What’s more, the SBC’s theological underpinnings will make elevating the voices of those accusing pastors of abuse difficult because it privileges the voices of those pastors over those of their parishioners, especially women parishioners. In short, once a charismatic man becomes the leader of an SBC church, it can be very hard to punish him in a meaningful way.
Yet the SBC isn’t the only institution with a charismatic man problem. Those institutions litter the entirety of American evangelicalism and America itself.
Why the structure of the SBC poses unique challenges to reforming it
Let’s start with one thing that may not be immediately obvious: The SBC publicly releasing both the Guidepost report and a list of accused abusers that it kept secret for years is an unprecedented move for the denomination. Moore sees some hope in the fact that the report exists at all.
“Before the [Texas newspapers’] report, I would have to spend a lot of time convincing congregations that this was a problem that could happen to them,” he said. “There was often this sense of screening out predators by vibe. People would often think, ‘Well, we know people [in our congregation], so we know we don’t have any problems like that.’ I noticed a big shift in that after the Houston Chronicle report. This investigation happened because grassroots Southern Baptists came to the convention last year and demanded that it happen over and against much of their leadership.”
The most obvious parallel to this scandal is the Catholic Church’s sexual abuse scandal. However, where these two scandals differ lies in how differently the Catholic Church and the SBC are structured.
The effectiveness of the Catholic Church’s response to its scandal is highly debatable, but the church’s hierarchical structure (priests report to bishops report to cardinals report to the pope) meant that parishioners and the media had several pressure points they could push against in the process of trying to understand what had happened. Abuse survivors could also sue individual dioceses to receive financial restitution.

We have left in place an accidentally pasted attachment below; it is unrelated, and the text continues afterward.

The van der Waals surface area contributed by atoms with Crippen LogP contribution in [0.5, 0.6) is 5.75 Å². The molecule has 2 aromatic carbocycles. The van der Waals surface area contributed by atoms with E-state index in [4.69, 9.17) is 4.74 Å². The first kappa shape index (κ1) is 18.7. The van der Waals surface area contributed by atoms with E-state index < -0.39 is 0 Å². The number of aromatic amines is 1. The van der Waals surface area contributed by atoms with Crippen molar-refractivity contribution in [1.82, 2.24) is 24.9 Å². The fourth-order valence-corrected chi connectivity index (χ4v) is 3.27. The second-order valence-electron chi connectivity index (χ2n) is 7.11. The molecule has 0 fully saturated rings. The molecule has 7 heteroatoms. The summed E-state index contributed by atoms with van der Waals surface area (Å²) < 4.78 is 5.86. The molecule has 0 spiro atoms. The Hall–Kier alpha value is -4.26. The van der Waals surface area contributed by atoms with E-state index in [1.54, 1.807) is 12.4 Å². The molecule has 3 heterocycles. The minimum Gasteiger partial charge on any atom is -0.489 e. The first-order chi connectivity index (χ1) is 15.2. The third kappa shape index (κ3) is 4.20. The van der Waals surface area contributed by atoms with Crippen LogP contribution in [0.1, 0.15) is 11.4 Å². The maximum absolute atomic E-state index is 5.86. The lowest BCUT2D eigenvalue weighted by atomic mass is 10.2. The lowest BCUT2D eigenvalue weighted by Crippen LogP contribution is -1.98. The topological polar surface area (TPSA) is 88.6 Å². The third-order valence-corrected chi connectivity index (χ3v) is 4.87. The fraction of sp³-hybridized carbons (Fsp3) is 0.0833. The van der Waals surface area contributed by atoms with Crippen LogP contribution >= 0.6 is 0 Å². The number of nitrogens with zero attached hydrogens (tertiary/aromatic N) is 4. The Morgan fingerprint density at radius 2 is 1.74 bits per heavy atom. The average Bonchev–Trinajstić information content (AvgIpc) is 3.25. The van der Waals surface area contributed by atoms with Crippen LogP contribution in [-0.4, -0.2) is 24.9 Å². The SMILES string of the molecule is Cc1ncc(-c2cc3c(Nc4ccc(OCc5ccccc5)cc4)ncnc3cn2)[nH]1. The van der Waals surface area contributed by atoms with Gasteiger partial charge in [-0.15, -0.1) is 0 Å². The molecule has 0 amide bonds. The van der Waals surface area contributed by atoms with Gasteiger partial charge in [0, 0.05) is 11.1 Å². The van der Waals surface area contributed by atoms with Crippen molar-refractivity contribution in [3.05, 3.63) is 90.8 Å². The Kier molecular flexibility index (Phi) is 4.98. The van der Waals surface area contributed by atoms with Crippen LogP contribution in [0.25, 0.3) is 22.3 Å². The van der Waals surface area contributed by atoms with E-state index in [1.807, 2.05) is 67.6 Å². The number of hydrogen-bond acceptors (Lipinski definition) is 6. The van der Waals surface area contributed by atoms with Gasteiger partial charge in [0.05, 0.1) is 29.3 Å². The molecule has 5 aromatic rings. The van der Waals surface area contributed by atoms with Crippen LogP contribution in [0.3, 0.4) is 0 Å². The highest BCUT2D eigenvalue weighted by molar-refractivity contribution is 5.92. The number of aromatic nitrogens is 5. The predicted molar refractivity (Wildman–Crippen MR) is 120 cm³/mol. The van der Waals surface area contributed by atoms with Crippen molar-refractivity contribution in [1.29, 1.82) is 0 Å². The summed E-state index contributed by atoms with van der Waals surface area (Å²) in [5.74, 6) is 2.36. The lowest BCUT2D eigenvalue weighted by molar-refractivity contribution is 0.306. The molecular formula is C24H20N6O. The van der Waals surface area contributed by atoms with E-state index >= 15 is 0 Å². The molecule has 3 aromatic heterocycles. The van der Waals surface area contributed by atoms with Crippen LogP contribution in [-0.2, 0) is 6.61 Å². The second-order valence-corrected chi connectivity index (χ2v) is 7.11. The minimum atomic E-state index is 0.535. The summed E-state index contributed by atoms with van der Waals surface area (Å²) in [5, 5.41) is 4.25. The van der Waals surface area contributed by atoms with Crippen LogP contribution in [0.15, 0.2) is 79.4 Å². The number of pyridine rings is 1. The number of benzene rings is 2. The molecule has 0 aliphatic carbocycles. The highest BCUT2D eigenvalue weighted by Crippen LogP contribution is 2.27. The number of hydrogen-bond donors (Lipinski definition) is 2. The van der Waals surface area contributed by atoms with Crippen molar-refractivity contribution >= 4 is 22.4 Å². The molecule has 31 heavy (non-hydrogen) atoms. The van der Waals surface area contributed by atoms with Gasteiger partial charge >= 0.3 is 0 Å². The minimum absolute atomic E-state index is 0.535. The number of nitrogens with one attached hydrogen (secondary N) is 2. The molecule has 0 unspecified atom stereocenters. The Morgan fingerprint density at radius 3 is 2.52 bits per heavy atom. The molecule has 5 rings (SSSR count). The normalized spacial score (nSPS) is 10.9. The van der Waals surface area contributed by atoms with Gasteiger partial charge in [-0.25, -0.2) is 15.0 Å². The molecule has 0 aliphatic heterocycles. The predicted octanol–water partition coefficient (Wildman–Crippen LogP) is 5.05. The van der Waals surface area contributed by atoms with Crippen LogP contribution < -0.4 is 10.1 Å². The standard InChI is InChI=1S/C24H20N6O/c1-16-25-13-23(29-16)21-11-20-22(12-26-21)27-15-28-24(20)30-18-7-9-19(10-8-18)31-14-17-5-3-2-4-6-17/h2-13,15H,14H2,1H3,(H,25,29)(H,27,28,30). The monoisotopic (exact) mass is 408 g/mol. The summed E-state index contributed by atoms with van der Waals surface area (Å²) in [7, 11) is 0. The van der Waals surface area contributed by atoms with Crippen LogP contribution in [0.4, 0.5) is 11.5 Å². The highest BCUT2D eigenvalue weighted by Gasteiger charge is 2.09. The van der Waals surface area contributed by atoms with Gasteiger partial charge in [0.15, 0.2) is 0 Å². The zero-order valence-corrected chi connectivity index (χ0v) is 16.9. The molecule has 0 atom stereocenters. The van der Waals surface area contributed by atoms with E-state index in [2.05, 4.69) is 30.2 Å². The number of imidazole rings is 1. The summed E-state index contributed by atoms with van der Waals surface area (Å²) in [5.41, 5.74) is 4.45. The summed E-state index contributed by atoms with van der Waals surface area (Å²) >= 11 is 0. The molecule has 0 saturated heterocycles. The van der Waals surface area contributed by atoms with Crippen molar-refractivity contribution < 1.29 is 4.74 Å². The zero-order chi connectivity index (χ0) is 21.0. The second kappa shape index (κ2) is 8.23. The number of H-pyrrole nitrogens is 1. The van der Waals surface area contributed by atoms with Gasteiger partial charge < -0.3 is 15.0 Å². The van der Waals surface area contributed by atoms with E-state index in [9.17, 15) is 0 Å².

The SBC lacks a similar hierarchy. It doesn’t see itself as a formal denomination but, rather, a loose association of churches that believe similarly. This structure gives individual churches under its banner lots of leeway to handle matters on their own. If your church’s pastor is misbehaving, it’s not always clear whom to report him to, especially if you don’t believe anyone in the church’s membership will do anything. But it’s not as though the SBC was unaware of the abuse problems within its ranks, despite its lack of traditional hierarchy.
“When it comes to addressing sexual abuse, up until now, they have claimed that because of their church policy, they don’t have the authority to track abusers and hold local churches accountable,” said Kristin Kobes Du Mez, a professor of history at Calvin University and the author of Jesus and John Wayne: How White Evangelicals Corrupted a Faith and Fractured a Nation. “But in the report we found that they had, in fact, been tracking abusers in their churches and had been maintaining a private database for their own protection. They had not in any way reached out and tried to prosecute those abusers to keep people safe.”
In addition, while lawsuits can be brought against individual churches or clergy members, the lack of anything like a diocese within the SBC means that any lawsuits will necessarily target either the smallest units of the organization or the organization as a whole. There isn’t really a good middle ground. The convention does have an executive committee, which possesses a fair amount of power to set the stage for what is considered acceptable within the SBC, but very little fills the gap between that executive committee and individual churches.
The difficulty of seeking legal restitution and the lack of a strong hierarchy combine to explain why finding justice for survivors of sexual abuse in many Protestant denominations could prove very tricky.